Elena Kagan Confirmed to Supreme Court, 63 to 37
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As expected, the Senate approved on Thursday the nomination of Solicitor General Elena Kagan to the U.S. Supreme Court on a 63-37 vote.
Fifty-six Democrats, two independents, and five Republicans voted in favor Kagan's nomination, while one Democrat, Sen. Ben Nelson of Nebraska, joined 36 Republicans in voting no.
Kagan watched the vote on television from a Justice Department conference room with her colleagues, the White House said.
The road to Thursday's confirmation was mostly smooth for Kagan, who was approved earlier in the summer by the Senate Judiciary Committee, 13 to 6, with the support of one Republican, Sen. Lindsey Graham. By Wednesday night, Kagan had won approval from 60 senators, including five Republicans, giving her a filibuster-proof majority for her confirmation.
Supporters called her both loyal to the rule of law and qualified for the high court.
"General Elena Kagan is a public servant who has remained far above the public fray," Majority Leader Harry Reid said. "Because of her intellect, her integrity, her respect for the law and her unwavering fidelity to the Constitution, I am proud to vote for Elena Kagan to be the next justice on the Supreme Court."
But her nomination was never completely without controversy, as top GOP senators blasted her lack of judicial experience and warned that her work as a clerk for Justice Thurgood Marshall, and a job in the Clinton White House, proved her partisan instincts.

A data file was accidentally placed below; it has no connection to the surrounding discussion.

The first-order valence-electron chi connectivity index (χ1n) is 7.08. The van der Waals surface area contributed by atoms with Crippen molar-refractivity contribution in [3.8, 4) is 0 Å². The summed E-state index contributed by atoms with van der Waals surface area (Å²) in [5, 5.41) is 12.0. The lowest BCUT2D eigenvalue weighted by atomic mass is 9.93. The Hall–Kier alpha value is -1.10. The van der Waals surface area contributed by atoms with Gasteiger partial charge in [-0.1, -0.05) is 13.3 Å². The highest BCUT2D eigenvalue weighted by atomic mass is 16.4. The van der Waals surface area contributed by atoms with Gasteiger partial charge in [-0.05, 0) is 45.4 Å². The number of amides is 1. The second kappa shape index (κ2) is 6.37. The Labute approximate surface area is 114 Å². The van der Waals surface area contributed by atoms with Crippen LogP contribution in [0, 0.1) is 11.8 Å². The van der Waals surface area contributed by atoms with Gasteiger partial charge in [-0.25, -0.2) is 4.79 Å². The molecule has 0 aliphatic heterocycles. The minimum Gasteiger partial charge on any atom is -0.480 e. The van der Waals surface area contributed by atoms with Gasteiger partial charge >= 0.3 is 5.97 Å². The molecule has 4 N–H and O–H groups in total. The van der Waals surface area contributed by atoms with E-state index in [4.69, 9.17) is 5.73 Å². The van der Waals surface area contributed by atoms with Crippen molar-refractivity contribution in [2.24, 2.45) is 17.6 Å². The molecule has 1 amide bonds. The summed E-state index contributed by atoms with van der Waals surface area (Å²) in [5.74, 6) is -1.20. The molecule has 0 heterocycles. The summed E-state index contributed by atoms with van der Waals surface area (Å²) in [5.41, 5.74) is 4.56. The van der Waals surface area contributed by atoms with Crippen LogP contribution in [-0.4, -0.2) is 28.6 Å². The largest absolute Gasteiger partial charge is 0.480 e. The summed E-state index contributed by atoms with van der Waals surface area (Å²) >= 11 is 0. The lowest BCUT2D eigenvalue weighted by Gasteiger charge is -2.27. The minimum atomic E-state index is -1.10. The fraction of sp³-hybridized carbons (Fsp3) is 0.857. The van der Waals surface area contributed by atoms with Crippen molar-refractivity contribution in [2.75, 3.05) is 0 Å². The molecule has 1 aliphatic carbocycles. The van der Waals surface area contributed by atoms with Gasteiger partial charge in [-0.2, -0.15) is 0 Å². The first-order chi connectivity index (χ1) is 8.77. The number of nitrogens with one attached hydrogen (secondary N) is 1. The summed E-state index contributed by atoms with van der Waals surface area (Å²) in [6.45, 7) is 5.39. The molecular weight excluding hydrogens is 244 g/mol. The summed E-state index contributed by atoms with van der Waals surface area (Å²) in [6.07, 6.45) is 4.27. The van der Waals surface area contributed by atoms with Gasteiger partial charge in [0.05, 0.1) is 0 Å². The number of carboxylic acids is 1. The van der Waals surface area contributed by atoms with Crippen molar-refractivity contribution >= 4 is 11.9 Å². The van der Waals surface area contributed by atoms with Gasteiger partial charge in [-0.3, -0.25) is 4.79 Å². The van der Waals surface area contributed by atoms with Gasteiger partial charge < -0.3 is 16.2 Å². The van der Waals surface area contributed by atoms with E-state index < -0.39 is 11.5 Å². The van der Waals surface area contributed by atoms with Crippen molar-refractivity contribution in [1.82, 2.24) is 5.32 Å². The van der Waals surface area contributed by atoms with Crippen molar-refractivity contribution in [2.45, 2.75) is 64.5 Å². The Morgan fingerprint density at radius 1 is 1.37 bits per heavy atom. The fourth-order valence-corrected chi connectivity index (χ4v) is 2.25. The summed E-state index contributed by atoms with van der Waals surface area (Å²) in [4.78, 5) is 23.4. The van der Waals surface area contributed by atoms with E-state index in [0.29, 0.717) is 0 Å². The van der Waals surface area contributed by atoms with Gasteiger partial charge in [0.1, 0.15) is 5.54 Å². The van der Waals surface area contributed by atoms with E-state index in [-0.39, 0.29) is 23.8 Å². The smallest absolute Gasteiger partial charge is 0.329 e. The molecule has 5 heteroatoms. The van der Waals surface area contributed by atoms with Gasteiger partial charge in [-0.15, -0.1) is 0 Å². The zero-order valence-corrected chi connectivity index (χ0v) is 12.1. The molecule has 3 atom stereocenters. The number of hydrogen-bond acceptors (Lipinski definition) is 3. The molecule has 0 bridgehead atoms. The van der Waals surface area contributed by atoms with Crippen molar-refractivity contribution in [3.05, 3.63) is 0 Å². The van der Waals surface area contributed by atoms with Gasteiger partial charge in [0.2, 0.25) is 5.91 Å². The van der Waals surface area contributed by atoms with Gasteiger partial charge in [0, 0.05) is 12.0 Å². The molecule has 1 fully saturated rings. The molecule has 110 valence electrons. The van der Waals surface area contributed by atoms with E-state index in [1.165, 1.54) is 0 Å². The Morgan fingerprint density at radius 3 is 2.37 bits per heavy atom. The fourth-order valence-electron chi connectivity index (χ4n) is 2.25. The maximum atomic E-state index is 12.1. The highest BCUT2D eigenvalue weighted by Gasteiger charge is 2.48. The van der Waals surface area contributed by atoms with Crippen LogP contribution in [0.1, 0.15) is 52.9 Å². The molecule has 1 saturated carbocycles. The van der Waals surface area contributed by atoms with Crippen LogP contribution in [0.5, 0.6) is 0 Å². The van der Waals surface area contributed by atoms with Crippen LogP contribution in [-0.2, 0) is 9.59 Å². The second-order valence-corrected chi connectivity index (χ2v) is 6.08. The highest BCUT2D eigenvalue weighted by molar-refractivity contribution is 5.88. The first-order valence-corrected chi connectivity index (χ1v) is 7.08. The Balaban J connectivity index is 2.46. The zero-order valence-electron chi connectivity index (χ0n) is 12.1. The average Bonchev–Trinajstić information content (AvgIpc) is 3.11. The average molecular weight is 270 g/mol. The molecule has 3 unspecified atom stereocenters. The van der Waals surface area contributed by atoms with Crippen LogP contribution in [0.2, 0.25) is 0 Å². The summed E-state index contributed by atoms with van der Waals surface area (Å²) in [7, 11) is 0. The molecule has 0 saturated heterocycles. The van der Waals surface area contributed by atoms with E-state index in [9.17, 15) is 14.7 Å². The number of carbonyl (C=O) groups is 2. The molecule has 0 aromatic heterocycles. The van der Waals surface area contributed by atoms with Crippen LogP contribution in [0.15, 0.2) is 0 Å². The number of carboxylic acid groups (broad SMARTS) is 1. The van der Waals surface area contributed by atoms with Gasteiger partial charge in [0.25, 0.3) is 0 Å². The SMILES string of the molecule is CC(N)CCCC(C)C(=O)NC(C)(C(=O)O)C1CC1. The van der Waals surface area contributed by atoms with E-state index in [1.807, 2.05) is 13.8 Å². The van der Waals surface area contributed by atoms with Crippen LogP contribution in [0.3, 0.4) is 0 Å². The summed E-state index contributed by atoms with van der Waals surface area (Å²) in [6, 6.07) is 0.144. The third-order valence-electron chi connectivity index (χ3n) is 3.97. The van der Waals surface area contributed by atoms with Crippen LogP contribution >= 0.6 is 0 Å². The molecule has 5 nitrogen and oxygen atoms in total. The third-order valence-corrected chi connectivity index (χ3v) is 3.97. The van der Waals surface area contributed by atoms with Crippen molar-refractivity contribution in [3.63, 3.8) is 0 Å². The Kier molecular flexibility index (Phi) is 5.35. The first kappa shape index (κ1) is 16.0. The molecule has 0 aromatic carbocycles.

Conservatives pointed to Kagan's role in limiting military recruiters' access to Harvard law students' career office when she was the dean there. They also objected to her work in the Clinton administration during the debate on banning partial-birth abortion and called it evidence she would be a solidly pro-choice vote on the court.
Sen. Jeff Sessions, the top Republican on the Judiciary Committee, spoke in opposition to her nomination. "Ms. Kagan has never been a judge and never argued before a jury," Sessions said. "She has practiced law for just three years. Ms. Kagan has less real legal experience than any nominee in the last half-century. Throughout Ms. Kagan's career she has put her politics above the law."
Senate Minority Leader Mitch McConnell called Kagan "not suited to assume a position on this nation's highest court," saying that her career, in his opinion, had not been spent "in the pursuit of the law, but in the art of politics."
Now that the Senate has confirmed Kagan, she will be sworn in quickly to succeed retiring Justice John Paul Stevens. She'll then have about two months to hire a staff and prepare for the court's opening session in October, when she'll also have a formal investiture ceremony.
Kagan is the fourth woman confirmed in the court's history and will become the third woman on the current court.
Well, just because they lean a certain way before they become a Supreme Court justice, doesn't mean they will continue that.